Despite many believing it banished to the history books, slavery underlies almost every facet of our lives – and U.S. law as it stands can’t do anything about it. In his article in The [F]law, Ariq Hatibie unravels the intricate supply chains that mutate basic commodities a thousand miles away into the household staples we know and love.

Starting first with chocolate, he explores how corporations like Nestlé and Cargill import cocoa en masse from West African plantations that use and exploit trafficked children. Although resourceful lawyering under the Alien Tort Statute attempted to hold these companies accountable, the tsunami of corporate interests, allied with the U.S. Government, Big Law firms, and the Supreme Court, shut the door on corporate accountability both through the judiciary and through legislation.

This refrain echoes throughout other industries relying on commodities in developing countries, from the palm oil universally present in our toothpaste and Nutella, to the complex technologies that define the digital generation. Because of a gaping void in U.S. corporate law, corporations in any sector can freely and furtively vampirize the labor of the developing world to push costs down and stay competitive, leaving the path to accountability hazy.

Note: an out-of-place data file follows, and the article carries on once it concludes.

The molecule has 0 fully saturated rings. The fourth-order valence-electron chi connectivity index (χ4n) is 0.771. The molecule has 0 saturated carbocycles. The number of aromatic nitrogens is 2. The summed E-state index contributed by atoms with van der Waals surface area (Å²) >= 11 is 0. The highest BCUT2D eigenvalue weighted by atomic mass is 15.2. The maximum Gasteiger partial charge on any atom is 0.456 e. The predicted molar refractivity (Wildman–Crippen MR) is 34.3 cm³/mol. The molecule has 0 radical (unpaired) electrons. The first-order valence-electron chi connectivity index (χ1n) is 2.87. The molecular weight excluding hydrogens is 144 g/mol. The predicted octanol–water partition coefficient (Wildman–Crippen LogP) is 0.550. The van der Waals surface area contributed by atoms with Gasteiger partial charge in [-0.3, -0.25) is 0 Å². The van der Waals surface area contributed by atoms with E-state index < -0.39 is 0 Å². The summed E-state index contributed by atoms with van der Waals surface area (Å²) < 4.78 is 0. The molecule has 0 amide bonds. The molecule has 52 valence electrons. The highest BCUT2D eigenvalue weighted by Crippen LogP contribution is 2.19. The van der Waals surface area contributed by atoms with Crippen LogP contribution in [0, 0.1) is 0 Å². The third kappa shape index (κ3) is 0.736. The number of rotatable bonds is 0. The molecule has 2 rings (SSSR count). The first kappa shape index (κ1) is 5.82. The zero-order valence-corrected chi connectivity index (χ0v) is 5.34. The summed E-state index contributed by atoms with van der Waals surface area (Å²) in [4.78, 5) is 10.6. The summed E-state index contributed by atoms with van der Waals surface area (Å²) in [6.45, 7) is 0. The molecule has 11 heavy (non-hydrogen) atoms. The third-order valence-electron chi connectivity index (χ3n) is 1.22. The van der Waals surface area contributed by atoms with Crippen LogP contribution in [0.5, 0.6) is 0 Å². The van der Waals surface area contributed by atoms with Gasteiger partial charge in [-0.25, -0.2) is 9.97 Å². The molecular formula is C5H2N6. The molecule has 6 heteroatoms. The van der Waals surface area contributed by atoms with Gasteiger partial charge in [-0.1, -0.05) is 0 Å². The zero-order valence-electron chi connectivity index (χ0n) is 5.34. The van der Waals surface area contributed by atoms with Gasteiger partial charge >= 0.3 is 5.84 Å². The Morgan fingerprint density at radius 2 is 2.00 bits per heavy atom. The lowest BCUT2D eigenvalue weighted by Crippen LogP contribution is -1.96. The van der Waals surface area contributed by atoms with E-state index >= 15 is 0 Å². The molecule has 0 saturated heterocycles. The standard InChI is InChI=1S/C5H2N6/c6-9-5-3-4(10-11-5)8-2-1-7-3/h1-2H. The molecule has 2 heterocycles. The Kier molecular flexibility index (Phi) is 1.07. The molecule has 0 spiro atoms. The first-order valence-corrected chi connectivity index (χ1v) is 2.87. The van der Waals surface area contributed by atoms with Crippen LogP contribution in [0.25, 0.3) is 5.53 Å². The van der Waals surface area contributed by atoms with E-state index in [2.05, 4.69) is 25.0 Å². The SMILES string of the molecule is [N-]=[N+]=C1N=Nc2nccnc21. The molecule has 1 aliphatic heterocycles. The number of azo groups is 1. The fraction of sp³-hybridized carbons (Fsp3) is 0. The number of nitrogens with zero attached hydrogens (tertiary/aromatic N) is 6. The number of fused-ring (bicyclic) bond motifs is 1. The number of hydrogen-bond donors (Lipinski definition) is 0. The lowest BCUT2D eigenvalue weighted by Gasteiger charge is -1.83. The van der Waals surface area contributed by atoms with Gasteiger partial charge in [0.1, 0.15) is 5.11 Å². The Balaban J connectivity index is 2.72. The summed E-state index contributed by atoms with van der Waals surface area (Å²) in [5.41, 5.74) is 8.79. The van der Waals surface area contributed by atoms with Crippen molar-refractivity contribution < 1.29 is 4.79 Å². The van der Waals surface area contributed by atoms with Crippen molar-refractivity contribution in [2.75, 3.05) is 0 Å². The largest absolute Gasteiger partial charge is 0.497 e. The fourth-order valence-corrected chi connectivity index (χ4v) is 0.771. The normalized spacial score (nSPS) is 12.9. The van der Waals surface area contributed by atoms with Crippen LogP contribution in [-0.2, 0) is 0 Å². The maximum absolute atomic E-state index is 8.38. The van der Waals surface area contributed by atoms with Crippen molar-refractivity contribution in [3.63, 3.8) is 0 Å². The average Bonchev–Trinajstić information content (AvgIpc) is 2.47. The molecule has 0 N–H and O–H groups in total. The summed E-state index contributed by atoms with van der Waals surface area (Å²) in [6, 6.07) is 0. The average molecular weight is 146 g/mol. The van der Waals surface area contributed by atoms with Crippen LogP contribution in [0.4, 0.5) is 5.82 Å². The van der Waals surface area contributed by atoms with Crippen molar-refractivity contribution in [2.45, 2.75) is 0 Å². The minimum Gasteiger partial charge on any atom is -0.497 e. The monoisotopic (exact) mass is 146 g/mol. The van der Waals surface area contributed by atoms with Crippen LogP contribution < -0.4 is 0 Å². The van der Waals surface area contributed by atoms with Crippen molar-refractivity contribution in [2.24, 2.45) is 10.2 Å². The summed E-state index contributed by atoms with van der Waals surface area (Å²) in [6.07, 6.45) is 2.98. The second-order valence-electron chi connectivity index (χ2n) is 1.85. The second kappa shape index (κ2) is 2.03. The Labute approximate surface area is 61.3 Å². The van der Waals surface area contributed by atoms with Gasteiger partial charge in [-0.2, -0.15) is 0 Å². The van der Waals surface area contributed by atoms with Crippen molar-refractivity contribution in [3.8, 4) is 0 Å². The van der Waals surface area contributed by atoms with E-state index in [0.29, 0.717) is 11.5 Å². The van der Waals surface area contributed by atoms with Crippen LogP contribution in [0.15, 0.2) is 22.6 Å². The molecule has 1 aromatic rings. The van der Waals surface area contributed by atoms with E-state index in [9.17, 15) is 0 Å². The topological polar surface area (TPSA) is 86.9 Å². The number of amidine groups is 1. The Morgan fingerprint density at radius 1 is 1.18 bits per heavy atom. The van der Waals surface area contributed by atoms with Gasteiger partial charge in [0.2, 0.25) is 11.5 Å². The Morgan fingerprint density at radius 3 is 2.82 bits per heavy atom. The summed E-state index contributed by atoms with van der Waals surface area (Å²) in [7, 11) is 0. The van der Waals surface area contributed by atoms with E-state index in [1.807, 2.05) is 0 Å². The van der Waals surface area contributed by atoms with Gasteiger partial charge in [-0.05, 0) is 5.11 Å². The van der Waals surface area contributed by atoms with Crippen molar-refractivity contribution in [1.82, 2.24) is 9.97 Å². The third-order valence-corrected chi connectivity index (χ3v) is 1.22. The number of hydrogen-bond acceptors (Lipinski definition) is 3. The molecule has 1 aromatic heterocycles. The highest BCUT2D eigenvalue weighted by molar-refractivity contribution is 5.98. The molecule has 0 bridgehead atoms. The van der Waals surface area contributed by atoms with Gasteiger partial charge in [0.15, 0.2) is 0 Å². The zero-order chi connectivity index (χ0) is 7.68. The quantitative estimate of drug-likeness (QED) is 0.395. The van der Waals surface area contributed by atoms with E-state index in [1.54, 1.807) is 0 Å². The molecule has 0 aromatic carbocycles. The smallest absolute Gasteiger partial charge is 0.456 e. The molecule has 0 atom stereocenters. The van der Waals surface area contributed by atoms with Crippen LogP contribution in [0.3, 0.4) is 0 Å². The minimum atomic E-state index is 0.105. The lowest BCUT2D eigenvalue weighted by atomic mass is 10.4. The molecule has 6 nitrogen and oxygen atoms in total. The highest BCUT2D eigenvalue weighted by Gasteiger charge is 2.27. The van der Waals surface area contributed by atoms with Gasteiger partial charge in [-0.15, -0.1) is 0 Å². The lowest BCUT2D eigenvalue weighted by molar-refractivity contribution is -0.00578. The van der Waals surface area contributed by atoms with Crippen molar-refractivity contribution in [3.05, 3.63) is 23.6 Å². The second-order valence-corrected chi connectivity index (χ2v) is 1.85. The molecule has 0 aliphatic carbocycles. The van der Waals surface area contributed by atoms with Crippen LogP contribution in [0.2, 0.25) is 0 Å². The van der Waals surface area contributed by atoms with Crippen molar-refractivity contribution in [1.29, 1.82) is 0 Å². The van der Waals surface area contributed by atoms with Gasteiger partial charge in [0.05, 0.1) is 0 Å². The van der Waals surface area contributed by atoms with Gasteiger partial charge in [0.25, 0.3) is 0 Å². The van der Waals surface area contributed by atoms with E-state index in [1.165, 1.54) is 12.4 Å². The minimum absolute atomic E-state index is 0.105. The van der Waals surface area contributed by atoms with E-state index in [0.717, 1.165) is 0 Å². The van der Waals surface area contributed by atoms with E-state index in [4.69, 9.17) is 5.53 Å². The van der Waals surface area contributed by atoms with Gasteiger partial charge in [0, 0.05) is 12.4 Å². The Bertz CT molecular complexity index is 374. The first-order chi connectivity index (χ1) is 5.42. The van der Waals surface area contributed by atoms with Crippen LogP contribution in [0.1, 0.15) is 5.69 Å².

Yet despite these obstacles, the human rights lawyers working in this field remain optimistic. They call for us readers to unify around a cohesive movement and make alliances with organizations and legislators, so that laws forcing corporations to monitor and reveal information about their supply chains can come into force. Only a concerted effort to counter the corporate playbook can facilitate true accountability.

Read Hatibie’s important article: “The Sins of our Supply Chains.”

Related Systemic Justice Project Resources